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Researchers with young children ‘hit harder’ by Covid-19

Pandemic has compounded financial and work difficulties for academics caring for children, says Eurodoc

Young researchers who are parents are likely to suffer harsher consequences from Covid-19 than their childless peers, according to a position paper from the European Council of Doctoral Candidates and Junior Researchers.

“Parents in academia are generally at a disadvantage; long working hours, considered the norm in academia, are not compatible with family life,” Eurodoc’s equality working group wrote in its paper published on 25 May, adding that Covid-19 had increased the strain.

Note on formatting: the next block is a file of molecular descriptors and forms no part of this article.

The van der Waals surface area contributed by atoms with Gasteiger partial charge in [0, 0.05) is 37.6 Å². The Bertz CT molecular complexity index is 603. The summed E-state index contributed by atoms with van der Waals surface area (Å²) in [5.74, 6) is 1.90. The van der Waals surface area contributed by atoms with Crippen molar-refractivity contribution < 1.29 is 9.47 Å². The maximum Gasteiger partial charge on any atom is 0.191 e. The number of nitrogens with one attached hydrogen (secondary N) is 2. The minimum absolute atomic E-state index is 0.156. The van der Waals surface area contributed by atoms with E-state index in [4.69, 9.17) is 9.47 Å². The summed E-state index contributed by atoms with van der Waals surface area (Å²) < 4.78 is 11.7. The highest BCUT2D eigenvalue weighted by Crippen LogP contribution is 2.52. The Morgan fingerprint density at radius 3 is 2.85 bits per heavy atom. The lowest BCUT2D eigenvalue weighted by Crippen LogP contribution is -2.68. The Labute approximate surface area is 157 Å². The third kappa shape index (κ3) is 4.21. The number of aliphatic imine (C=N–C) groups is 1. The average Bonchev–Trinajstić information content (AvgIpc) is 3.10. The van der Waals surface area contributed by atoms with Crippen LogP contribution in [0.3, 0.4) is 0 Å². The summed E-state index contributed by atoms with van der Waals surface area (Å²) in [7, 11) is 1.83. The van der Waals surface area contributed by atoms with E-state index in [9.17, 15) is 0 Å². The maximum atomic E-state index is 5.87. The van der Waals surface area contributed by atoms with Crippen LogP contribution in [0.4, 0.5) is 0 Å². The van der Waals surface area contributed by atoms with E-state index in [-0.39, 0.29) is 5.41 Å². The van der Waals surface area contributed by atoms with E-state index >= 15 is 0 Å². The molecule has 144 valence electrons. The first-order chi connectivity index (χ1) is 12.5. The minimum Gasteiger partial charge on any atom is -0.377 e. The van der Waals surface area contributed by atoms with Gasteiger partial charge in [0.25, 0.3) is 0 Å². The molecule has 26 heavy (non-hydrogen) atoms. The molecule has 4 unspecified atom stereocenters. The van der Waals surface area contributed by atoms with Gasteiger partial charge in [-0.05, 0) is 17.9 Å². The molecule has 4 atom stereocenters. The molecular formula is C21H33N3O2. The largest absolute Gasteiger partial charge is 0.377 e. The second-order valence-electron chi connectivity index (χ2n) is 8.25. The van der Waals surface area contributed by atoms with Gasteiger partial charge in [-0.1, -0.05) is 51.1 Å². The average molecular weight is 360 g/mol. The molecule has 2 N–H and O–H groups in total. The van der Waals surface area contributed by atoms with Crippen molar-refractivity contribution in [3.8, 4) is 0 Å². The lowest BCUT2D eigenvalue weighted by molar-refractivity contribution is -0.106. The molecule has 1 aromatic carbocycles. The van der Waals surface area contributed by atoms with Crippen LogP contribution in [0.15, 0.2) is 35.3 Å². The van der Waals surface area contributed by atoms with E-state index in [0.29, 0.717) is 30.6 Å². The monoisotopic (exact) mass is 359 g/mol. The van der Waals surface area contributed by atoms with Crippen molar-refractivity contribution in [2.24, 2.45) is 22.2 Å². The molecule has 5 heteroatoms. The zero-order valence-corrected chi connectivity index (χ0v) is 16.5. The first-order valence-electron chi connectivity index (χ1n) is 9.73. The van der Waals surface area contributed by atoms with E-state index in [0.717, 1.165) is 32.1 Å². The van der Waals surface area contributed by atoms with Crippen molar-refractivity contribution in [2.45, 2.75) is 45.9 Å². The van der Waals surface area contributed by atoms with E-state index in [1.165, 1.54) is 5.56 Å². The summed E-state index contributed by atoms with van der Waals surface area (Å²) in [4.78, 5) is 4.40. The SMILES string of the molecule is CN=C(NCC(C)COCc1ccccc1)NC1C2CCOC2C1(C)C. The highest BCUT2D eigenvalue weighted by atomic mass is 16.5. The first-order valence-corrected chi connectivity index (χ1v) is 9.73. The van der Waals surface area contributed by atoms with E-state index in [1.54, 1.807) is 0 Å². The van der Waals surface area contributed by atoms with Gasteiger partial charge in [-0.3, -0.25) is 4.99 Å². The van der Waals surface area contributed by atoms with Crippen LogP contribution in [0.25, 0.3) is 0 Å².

The authors cited annual surveys of Max Planck Society doctoral candidates, which they said had found that parents were three times more likely than non-parents to finish their PhD theses on unemployment benefits or social welfare.

The group also noted a disproportionate effect on women. Data from journal submissions suggest that women’s academic output may have dropped as a result of the Covid-19 pandemic, presumably due to responsibilities outside work, such as childcare, the authors said.

Actions by governments so far “leave questions open” as to their impact. For example, a German law extending time-limited contracts by six months could help young researchers, the authors said, but they questioned how many early-career researchers would be put on government support schemes.